One of the most common questions we receive from our clients regarding Chapter 7 bankruptcy in Montgomery County, TX is whether filing for bankruptcy will put a stop to lawsuits from creditors seeking payment. The answer is that it really depends on the kind of lawsuit as well as the type of debt that forms the basis for the lawsuit.
Here’s some information you should know about how bankruptcy works and what will likely happen to lawsuits in bankruptcy court.
About automatic stays
One of the benefits of filing for bankruptcy is that it levels the playing field, so to speak. Larger, more powerful creditors do not necessarily have the ability to overpower smaller creditors to get payment in a bankruptcy case. This is because when a debtor files a bankruptcy case, an injunction called an “automatic stay” is automatically enforced, preventing creditors from taking actions that complicate the administration of the bankruptcy case.
This means creditors must stop sending harassing letters and making demanding telephone calls. They are also required to cease any foreclosure and repossession actions. Any creditor that wishes to continue with their collection actions must go through the bankruptcy court to have the automatic stay lifted. This is also true for any creditors that wish to file a lawsuit out of bankruptcy court after the debtor has filed for bankruptcy.
Courts can order the automatic stay to be lifted, but will typically apply very strict regulations, and only after the bankruptcy judge has reviewed the case to determine whether the action serves the debtor or the creditor.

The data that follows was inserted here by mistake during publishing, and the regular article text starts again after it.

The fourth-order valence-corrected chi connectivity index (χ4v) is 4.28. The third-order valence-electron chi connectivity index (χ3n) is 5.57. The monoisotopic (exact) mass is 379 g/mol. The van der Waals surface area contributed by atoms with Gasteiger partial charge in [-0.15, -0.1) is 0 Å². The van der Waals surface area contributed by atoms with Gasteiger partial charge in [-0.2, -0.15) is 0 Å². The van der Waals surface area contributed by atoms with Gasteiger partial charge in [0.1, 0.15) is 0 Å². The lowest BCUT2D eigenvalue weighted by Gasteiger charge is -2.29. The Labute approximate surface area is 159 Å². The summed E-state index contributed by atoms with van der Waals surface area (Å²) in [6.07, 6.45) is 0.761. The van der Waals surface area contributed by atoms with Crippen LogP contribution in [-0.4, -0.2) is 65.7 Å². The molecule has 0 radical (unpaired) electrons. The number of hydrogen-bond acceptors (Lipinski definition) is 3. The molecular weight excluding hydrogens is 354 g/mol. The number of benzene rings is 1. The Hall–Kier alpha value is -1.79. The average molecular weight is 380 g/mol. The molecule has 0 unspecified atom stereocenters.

Creditors will still attempt to use any methods available to them to collect the money they’re owed. A creditor who files a lawsuit expects the court to enter a judgment in its favor, which essentially proves your liability and forces you to pay up. This then gives the creditor the ability to garnish your wages or seize your bank accounts. Automatic stays will stop debt collection lawsuits.
Most lawsuits filed in family court will not have to be stayed during bankruptcy cases, however. Family court judges may put a case on hold until one of the parties receives an order from a bankruptcy court, but the bankruptcy court itself does not have any interest in family law matters and will not interfere in any way with the decisions the family law court makes regarding divorces, child support, parental rights or anything else that may come up in such cases.
However, the imposition of alimony or child support could affect a bankruptcy case in the sense that it will have an effect on the resources available to the debtor.
For more information about how lawsuits might affect your bankruptcy filing, we encourage you to contact the office of James R. Jones, Attorney at Law today to learn more about Chapter 7 bankruptcy in Montgomery County, TX. We will be happy to answer any questions you have and advise you on the best way forward in your particular case.